Critics of the so-called Tobin Tax which is named after the Nobel prize-winning economist, James Tobin, who first suggested a tax on all payments from one currency to another in 1972, argue that in its new updated form, the scope of the FTT has radically escalated since its last draft. It is now likely to include a large range of big corporates, not just financial companies. The UK government has expressed fears that the tax would hit growth.
In Brussels, EU tax commissioner Algirdas Semeta heralded the FTT as a “world first” and said it would raise up to €35bn (£30bn) of revenue and force banks to “engage in more responsible activities”.
He claimed that the EU financial sector was “under-taxed” by €18bn and that the levies, of 0.01% for derivatives, and 0.1% for stocks and bonds, would ensure that the “financial sector makes a fair and substantial contribution to public revenues”. He said the plan approved by the 11 member states “lays the final paving stone on the road towards a common FTT in the EU”.
The fresh proposals, approved on February 14, increase efforts to stop traders shifting transactions to anywhere out of the FTT zone. The “residence principle”, of imposing the tax on all trading carried out by resident companies, regardless of where the trade occured, has been expanded to include an “issuance principle”.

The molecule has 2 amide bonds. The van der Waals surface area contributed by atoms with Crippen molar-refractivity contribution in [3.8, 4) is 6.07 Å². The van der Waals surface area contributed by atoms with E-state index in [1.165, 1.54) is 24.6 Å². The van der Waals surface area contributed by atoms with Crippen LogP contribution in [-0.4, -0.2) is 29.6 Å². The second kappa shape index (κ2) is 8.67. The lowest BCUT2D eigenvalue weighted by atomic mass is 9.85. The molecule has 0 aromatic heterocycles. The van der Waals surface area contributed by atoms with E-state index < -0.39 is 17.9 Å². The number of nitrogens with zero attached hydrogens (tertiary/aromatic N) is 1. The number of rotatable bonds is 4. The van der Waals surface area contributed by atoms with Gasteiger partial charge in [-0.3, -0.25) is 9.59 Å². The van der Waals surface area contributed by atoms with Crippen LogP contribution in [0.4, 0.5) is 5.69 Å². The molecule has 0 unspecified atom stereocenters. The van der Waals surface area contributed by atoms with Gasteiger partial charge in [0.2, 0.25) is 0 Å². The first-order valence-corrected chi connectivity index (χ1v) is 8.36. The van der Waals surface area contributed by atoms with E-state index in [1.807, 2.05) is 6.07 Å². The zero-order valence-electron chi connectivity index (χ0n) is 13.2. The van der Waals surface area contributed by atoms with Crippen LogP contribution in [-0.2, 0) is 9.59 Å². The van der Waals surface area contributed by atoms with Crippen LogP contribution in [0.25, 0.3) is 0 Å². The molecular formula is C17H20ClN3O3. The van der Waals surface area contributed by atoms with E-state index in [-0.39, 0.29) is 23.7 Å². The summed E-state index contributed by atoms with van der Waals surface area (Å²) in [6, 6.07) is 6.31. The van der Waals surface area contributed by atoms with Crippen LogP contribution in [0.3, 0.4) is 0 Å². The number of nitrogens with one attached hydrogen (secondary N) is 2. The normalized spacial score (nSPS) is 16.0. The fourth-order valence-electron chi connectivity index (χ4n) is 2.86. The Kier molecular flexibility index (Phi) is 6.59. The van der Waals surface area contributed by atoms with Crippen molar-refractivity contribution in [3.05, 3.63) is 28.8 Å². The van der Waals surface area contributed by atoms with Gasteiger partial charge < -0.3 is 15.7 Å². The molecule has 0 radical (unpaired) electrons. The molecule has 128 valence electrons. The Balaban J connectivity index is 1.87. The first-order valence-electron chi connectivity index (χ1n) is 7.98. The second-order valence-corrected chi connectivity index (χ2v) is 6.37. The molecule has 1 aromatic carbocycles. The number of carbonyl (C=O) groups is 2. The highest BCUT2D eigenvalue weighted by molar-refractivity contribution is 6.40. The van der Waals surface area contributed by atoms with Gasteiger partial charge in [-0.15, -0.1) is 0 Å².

This includes all financial instruments originating from a resident country. Shares traded in a German company, for example, between banks in London and New York would be liable to pay the tax. The inference is that this would impact on all sorts of companies not just financial ones.
The CBI, the UK trade body, said because the new plans were different from initial plans the impact on growth and jobs must be assessed before proceeding.
Bodies inlcuding the US Chamber of Commerce and The Financial Services Forum wrote to the commission objecting to the unilateral imposition of a global financial transaction tax. They argued that the proposals were inconsistent with existing norms of international tax law and treaty commitments. Washington has voiced concerns that the tax may harm US investors living in the US.
The UK government, with the backing of Luxembourg, has warned that the proposals may breach EU treaties.
The new proposals state that to escape the proposed tax, companies in other nations would have to entirely cease financial services businesses with the 11 nations involved.
Supporters of the tax are unlikely to garner the necessary political support to extend it because of fears that it may harm the growth of the eurozone, and even global economies.